lucky seven

7. When the man started to see his future wife, things were stop-and-go and then stop again. One of their early dates was a camping trip. The man’s future wife was going camping with eight of her closest friends, and the man was welcome to join them. It seemed the man’s future wife didn’t want a date. She wanted a friend—a friend who liked camping, which the man didn’t. But the man went along because the heart is foolish.

One by one, the man’s future wife’s friends pulled out of the camping trip, so that soon it was just the man and his future wife and one of his future wife’s friends, who happened to have the same first name as the man and had known the man’s future wife since they were 16. It was the three of them in a pup tent made for two; the man was the odd man out. The man’s future wife had forgotten her toothbrush, so the man offered her his. It was the single romantic gesture in a wholly unromantic weekend. The man and his future wife, the man was sure, would never see each other again.

Two weeks later, the man ran into his future wife in the rain, and it was as if they’d had a one-night stand. Here was a girl who had used his toothbrush, and now they couldn’t so much as speak. When he got home, the man phoned his future wife and said, “What happened? I thought we liked each other. I thought you liked me.” The man was so scared he thought he might hyperventilate. Because what if his future wife didn’t like him back? The man wouldn’t be able to live with the humiliation. You need to make yourself vulnerable, the man told himself, because there is no love without vulnerability. That was why the man made that phone call.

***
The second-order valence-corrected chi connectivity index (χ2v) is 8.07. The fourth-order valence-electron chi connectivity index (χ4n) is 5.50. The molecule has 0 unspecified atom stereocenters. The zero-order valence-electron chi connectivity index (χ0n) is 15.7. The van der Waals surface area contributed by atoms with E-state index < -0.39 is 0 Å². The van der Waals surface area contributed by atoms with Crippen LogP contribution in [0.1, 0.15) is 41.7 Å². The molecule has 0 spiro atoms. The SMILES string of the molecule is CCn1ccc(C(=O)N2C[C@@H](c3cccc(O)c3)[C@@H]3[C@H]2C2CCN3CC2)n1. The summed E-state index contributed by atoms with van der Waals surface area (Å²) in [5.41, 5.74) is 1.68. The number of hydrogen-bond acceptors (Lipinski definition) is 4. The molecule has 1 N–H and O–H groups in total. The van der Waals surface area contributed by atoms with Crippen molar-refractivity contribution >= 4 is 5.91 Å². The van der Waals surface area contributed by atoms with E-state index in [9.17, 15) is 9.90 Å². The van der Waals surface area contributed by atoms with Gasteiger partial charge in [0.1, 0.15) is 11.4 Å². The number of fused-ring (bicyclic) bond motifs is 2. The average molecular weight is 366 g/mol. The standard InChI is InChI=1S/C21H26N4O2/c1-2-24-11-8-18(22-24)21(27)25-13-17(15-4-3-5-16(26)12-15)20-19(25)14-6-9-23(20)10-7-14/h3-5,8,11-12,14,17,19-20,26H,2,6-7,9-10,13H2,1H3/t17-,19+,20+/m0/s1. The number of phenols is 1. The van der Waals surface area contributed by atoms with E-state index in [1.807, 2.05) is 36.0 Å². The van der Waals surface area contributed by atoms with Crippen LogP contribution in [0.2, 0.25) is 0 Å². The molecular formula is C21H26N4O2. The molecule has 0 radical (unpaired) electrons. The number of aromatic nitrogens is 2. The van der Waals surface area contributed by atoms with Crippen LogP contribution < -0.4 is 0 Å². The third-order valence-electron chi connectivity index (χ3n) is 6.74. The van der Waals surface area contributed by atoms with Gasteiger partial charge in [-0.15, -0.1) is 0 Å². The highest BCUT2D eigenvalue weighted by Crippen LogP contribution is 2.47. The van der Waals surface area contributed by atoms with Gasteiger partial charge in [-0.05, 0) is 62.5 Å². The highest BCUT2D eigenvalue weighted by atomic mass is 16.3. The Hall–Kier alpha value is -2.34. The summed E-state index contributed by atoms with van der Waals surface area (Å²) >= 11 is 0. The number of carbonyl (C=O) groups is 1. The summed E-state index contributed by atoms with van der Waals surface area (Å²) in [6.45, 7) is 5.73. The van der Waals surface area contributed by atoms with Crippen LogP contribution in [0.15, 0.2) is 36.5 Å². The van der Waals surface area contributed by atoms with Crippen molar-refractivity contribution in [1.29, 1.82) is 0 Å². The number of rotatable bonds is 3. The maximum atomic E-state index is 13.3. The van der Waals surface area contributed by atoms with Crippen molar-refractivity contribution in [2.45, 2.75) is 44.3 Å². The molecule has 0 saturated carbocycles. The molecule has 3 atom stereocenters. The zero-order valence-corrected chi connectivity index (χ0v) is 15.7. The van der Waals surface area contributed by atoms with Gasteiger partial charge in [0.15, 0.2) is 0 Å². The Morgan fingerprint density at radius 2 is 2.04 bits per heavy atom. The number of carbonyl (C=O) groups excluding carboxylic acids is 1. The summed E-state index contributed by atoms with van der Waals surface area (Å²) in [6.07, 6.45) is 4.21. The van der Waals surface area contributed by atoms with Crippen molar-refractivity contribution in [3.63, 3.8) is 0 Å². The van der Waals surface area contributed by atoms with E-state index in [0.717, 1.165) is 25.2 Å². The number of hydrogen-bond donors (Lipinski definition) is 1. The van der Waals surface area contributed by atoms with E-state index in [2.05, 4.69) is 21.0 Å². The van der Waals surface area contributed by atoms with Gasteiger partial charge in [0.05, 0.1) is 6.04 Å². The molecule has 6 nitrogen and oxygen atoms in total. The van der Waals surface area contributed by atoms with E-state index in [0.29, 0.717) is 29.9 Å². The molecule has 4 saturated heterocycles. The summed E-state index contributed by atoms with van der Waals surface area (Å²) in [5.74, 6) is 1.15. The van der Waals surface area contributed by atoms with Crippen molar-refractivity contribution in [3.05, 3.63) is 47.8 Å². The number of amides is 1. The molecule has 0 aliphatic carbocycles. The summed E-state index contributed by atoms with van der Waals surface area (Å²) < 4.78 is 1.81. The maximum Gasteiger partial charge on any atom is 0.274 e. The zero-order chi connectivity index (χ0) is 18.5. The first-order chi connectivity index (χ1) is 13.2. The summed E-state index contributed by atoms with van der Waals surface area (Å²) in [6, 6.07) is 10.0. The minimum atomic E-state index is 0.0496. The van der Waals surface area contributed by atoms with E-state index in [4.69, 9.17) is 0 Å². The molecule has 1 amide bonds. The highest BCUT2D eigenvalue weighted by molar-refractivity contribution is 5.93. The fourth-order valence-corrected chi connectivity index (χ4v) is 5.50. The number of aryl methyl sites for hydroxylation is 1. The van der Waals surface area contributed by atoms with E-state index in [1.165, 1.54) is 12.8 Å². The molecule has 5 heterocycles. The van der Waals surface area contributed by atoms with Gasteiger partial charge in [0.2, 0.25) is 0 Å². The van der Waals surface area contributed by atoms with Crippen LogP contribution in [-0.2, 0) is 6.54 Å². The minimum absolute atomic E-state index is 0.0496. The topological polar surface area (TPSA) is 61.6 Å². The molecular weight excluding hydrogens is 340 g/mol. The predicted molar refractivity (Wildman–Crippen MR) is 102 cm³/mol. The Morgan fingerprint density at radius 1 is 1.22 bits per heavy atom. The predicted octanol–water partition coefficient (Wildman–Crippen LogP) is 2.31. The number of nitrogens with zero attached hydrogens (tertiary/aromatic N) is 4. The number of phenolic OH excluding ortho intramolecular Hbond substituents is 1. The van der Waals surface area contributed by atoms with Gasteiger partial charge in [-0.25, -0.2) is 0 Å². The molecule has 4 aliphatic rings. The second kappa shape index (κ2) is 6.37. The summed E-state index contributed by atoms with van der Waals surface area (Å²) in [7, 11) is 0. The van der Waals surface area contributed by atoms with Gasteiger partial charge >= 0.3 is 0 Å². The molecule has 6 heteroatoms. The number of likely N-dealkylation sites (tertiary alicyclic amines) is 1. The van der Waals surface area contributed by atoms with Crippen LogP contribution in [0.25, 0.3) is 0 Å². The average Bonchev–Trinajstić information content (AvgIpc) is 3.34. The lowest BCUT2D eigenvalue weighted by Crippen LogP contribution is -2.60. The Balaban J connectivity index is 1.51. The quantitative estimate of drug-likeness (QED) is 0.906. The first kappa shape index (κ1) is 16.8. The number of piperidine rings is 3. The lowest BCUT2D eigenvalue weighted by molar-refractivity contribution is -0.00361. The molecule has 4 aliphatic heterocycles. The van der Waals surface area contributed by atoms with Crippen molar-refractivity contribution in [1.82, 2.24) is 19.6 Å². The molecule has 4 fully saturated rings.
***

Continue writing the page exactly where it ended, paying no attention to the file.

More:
This is the part of the story that’s not true. It was the man’s future wife who made that phone call. She was the one who said those words. But the man, being a man, wished he had said them. He was thinking of them, but he needed someone to show him how.

From “The Seven Most Vulnerable Moments in Any Man’s Life,” by Joshua Henkin

Categories: words

out beyond ideas

Out beyond ideas
of wrongdoing and rightdoing,
there is a field.

I’ll meet you there.

When the soul lies down
in that grass,
the world is too full to talk about.

Ideas, language
—even the phrase “each other”—
do not make any sense.


Categories: words